Rood takes the reins in Rush City

Longtime teacher/coach fills AD role

There is a new face in the front office at Rush City High School this year in the form of Lee Rood, who took over as activities director July 1.

Rood replaced longtime director, Bob Schlagel, who retired after the 2013-14 school year.

Rood will fulfill the activities director role, a half-time position, as well as take on responsibilities of the Community Education director while en route to earn his Community Education licenture by August, 2015. In addition, Rood is scheduled to teach an eighth-grade class two hours per day at the high school.

As for the activities position, Rood said he is still getting his feet wet, but doesn’t foresee immediate changes in the current setup in Tiger nation.

“My goal is to get a good handle on the program, assess if there are any improvements to be made, and help the kids get involved in as many activities as they can in the school district,” Rood said.

Familiarity with the students in the area is a bonus for Rood, as the new director brings experience in numerous realms within Rush City to his new position.

Rood is a longtime district employee, dating back 18 years, when he worked for three years as the Distance Learning coordinator before going on to teach third grade at Jacobson Elementary School for 15 years. The Rush City resident is also in his 16th year working as a manager of the Rush City Aquatic Center, and has experience coaching in the Tiger football, basketball and softball programs, including junior varsity softball this past spring.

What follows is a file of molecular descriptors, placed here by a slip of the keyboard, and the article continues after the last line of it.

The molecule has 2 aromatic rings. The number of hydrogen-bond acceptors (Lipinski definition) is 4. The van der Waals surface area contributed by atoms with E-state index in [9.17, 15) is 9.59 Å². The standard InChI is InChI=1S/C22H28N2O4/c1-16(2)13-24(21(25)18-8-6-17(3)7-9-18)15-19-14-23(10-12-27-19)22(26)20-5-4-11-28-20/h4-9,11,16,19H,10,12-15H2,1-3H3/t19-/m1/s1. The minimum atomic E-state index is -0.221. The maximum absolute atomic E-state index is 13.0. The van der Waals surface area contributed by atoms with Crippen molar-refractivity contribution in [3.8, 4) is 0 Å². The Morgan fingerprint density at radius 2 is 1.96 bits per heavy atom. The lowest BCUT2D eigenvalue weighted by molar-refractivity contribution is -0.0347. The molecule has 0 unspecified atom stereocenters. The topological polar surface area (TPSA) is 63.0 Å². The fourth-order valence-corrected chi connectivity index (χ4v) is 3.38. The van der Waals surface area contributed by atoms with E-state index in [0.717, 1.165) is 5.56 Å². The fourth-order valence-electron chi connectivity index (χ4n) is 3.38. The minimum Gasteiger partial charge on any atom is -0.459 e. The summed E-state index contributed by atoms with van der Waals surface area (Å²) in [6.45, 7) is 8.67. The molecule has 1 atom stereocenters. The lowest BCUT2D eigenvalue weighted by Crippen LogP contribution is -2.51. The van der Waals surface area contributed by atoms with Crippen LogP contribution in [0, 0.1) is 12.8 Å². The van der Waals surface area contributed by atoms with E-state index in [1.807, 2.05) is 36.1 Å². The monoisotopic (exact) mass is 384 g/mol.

Rood has history in school activities outside of Rush City as well.

The new activities director was born in Ruthton, Minn., southwest of Marshall, where he graduated from Russell-Tyler-Ruthton High School in 1991. Rood went on to play basketball at the University of Minnesota-Morris. He earned a bachelor’s degree in elementary education and coaching before moving to Rush City following graduation in 1995.

In his new job, Rood reiterated that he will take his time getting acquainted with the lead activities role.

“Bob did this for more than 30 years and has it running very smoothly,” Rood said. “Again, I’ll just make my assessment and go from there.”





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